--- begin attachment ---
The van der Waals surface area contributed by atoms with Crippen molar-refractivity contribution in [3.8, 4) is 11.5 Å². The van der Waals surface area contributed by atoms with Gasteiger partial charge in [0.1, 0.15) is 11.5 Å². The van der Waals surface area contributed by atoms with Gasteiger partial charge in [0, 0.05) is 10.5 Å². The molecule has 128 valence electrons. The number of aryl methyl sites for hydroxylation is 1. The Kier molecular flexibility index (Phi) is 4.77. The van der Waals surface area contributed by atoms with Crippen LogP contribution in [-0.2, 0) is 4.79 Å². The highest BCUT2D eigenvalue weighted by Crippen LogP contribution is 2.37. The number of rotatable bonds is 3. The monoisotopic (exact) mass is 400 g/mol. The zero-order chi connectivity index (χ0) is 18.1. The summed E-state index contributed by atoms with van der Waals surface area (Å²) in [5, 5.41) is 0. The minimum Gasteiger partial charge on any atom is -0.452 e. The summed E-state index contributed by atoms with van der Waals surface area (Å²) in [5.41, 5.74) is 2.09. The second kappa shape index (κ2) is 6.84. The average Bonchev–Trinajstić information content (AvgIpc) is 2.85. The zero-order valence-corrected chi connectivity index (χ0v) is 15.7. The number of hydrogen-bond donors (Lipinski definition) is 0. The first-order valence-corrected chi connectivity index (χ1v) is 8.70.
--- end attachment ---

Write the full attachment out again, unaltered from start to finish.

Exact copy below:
The van der Waals surface area contributed by atoms with Crippen molar-refractivity contribution in [3.8, 4) is 11.5 Å². The van der Waals surface area contributed by atoms with Gasteiger partial charge in [0.1, 0.15) is 11.5 Å². The van der Waals surface area contributed by atoms with Gasteiger partial charge in [0, 0.05) is 10.5 Å². The molecule has 128 valence electrons. The number of aryl methyl sites for hydroxylation is 1. The Kier molecular flexibility index (Phi) is 4.77. The van der Waals surface area contributed by atoms with Crippen LogP contribution in [-0.2, 0) is 4.79 Å². The highest BCUT2D eigenvalue weighted by Crippen LogP contribution is 2.37. The number of rotatable bonds is 3. The monoisotopic (exact) mass is 400 g/mol. The zero-order chi connectivity index (χ0) is 18.1. The summed E-state index contributed by atoms with van der Waals surface area (Å²) in [5, 5.41) is 0. The minimum Gasteiger partial charge on any atom is -0.452 e. The summed E-state index contributed by atoms with van der Waals surface area (Å²) in [5.41, 5.74) is 2.09. The second kappa shape index (κ2) is 6.84. The average Bonchev–Trinajstić information content (AvgIpc) is 2.85. The zero-order valence-corrected chi connectivity index (χ0v) is 15.7. The number of hydrogen-bond donors (Lipinski definition) is 0. The first-order valence-corrected chi connectivity index (χ1v) is 8.70.